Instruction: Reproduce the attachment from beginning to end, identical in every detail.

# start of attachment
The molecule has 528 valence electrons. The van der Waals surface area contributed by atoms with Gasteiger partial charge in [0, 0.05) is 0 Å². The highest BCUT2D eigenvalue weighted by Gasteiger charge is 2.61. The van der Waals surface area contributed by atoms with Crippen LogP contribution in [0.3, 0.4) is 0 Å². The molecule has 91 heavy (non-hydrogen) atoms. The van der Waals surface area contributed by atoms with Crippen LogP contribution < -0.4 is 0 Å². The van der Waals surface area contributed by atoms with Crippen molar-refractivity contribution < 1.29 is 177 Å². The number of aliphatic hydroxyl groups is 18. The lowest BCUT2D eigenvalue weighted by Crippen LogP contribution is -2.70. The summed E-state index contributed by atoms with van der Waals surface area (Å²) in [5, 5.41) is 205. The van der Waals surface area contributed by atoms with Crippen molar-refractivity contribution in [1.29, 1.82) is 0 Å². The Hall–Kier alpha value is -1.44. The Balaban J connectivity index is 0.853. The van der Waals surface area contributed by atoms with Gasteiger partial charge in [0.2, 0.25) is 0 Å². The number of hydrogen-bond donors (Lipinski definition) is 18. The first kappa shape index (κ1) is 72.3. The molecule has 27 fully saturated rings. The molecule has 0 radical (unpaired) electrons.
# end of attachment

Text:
The molecule has 528 valence electrons. The van der Waals surface area contributed by atoms with Gasteiger partial charge in [0, 0.05) is 0 Å². The highest BCUT2D eigenvalue weighted by Gasteiger charge is 2.61. The van der Waals surface area contributed by atoms with Crippen LogP contribution in [0.3, 0.4) is 0 Å². The molecule has 91 heavy (non-hydrogen) atoms. The van der Waals surface area contributed by atoms with Crippen LogP contribution < -0.4 is 0 Å². The van der Waals surface area contributed by atoms with Crippen molar-refractivity contribution < 1.29 is 177 Å². The number of aliphatic hydroxyl groups is 18. The lowest BCUT2D eigenvalue weighted by Crippen LogP contribution is -2.70. The summed E-state index contributed by atoms with van der Waals surface area (Å²) in [5, 5.41) is 205. The van der Waals surface area contributed by atoms with Crippen molar-refractivity contribution in [1.29, 1.82) is 0 Å². The Hall–Kier alpha value is -1.44. The Balaban J connectivity index is 0.853. The van der Waals surface area contributed by atoms with Gasteiger partial charge in [0.2, 0.25) is 0 Å². The number of hydrogen-bond donors (Lipinski definition) is 18. The first kappa shape index (κ1) is 72.3. The molecule has 27 fully saturated rings. The molecule has 0 radical (unpaired) electrons.